The mania over social networking is really a mania over the online component. Social networks have been in place for millennia. And reminders of this pop up in unexpected places all the time. Like in Truman Capote's classic novella, Breakfast at Tiffany's.
The earnest, plodding young narrator follows all the rules for getting his writing published. He mails each manuscript off and passively waits for rejection letters by return post. But he gets a casual dose of common sense networking from his neighbor, Holly Golightly, who says that she can help him land a Hollywood script deal:
"I'm going to help you," she said. "I can, too. Think of all the people I know who know people."
There's the strength of weak ties, clearly articulated in a fictional conversation, 15 years before Granovetter published it as a scholarly finding.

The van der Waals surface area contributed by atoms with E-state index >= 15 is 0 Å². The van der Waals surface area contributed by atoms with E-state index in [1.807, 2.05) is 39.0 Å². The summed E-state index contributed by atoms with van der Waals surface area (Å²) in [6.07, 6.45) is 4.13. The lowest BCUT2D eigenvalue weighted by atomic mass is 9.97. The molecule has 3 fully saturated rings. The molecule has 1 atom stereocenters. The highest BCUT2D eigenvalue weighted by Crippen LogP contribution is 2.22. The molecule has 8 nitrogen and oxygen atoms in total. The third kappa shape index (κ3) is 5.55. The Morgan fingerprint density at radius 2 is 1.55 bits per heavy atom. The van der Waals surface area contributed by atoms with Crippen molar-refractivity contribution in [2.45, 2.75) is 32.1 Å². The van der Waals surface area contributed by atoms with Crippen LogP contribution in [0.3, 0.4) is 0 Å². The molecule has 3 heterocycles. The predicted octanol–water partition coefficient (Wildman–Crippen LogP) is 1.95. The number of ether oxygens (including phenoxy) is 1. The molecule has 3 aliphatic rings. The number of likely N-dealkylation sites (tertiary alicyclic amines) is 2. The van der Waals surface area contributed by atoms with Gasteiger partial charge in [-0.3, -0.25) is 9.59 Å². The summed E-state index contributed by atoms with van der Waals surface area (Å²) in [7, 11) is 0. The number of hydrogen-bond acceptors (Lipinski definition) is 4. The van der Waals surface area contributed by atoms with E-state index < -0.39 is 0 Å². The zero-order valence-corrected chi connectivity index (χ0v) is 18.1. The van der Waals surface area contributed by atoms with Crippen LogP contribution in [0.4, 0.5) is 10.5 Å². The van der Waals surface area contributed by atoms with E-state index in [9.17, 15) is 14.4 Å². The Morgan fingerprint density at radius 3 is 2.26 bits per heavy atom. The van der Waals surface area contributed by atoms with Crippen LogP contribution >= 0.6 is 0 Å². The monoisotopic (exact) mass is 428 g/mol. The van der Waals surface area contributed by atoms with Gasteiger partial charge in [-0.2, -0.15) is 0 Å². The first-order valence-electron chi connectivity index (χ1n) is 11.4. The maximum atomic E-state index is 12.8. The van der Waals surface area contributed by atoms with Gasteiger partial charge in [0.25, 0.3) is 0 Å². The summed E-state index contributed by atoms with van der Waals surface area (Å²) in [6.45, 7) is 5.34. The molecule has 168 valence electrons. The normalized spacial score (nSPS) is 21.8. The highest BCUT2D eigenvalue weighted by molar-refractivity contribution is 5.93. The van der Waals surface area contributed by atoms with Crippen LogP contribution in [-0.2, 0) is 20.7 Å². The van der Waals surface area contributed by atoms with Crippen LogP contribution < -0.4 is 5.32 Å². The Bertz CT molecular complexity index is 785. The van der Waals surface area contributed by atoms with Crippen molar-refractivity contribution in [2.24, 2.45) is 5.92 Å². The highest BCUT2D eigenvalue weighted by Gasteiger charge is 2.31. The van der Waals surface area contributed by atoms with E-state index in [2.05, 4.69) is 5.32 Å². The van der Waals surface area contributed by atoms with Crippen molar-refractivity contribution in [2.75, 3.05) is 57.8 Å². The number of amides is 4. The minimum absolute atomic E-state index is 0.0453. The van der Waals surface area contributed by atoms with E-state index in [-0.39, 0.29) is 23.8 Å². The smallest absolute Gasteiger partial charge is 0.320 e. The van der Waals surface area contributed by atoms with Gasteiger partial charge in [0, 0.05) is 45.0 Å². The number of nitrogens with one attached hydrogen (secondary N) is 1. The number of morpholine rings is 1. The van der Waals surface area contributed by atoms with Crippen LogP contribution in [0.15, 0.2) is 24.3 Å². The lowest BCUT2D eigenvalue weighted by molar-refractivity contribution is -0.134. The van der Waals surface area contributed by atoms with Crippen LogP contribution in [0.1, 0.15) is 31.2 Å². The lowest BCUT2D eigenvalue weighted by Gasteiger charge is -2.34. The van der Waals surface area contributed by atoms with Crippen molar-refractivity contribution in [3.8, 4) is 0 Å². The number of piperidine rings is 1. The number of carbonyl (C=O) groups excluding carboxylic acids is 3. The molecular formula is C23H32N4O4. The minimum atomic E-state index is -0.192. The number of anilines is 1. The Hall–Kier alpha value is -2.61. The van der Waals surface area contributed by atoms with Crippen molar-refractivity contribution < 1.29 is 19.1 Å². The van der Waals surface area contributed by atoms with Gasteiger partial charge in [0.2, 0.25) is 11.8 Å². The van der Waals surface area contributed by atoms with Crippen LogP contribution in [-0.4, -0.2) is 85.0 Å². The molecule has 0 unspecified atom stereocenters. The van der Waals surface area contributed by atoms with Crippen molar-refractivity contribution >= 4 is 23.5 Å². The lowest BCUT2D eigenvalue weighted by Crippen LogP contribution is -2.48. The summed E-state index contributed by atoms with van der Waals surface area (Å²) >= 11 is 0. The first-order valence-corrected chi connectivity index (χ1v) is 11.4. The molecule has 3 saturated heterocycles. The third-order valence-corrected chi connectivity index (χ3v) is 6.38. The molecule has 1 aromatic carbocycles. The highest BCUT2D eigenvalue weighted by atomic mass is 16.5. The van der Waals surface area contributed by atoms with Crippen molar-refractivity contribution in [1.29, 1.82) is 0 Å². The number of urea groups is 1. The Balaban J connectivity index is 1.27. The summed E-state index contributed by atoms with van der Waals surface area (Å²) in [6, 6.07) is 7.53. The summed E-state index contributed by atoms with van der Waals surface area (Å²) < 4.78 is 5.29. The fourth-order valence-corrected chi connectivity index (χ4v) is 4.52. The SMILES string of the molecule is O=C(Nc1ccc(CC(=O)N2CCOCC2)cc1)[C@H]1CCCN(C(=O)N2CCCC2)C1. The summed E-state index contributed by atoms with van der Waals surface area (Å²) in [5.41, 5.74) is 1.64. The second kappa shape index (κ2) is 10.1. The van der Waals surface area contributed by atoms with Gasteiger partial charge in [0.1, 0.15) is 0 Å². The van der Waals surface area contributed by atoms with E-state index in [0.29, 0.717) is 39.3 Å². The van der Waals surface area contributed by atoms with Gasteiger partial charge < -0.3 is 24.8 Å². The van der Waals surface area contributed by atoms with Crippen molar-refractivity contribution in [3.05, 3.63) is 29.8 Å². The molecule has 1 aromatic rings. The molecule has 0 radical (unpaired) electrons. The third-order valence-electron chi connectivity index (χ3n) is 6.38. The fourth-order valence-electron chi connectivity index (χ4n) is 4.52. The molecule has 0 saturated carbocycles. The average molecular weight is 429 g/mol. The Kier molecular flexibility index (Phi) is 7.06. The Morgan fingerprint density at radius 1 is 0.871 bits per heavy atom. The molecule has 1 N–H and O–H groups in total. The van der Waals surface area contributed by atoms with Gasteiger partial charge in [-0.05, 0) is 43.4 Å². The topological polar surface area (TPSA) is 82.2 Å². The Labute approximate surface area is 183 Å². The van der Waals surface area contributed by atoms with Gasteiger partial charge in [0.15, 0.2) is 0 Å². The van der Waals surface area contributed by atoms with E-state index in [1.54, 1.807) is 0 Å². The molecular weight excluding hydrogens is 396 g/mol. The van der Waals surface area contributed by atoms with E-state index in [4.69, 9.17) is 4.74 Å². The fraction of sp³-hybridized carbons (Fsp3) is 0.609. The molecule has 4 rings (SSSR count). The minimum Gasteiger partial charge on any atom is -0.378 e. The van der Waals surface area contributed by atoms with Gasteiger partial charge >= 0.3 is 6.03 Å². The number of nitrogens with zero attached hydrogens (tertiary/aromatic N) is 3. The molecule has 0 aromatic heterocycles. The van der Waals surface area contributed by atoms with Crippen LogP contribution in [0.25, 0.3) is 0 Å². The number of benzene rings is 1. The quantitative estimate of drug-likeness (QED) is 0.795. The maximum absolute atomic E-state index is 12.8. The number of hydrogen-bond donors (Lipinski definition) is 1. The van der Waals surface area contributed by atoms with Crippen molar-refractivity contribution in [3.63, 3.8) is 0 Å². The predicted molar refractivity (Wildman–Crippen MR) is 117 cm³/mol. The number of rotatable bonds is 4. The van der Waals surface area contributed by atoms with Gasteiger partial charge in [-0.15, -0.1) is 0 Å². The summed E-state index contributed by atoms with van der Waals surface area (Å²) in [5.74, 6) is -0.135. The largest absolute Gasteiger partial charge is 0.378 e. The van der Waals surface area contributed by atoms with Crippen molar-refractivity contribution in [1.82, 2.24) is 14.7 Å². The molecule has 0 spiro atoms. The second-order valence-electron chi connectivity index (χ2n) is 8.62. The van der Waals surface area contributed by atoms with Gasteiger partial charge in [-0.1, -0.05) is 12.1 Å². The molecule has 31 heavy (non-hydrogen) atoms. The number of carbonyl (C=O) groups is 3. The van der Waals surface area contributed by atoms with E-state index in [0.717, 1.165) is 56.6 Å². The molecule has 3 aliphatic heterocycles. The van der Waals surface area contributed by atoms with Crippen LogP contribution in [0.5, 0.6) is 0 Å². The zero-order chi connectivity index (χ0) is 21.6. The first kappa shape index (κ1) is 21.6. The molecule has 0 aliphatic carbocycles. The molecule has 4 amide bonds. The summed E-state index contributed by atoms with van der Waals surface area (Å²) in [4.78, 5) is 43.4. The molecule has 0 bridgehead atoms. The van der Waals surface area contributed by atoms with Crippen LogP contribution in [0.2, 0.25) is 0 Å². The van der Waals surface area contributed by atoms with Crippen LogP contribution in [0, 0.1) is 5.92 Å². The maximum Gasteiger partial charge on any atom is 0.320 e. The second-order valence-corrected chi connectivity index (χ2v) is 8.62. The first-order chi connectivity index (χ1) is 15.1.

And there's something else here. Holly and her author-neighbor are not connected by a common alma mater or some other granfalloon. They're connected by something that Holly herself determines is relevant:
"I'm going to help you, because you look like my brother Fred. Only smaller."
This can serve as a cautionary reminder about how little it often takes for groups to form, with or without your alma mater as a focal point. And now that forming groups is so easy, looking like brother Fred is sometimes much more important than sharing a school connection.
That should be a wake-up call to alumni organizations, which no longer (necessarily) play a central role in connecting people to one another and helping them organize around their interests.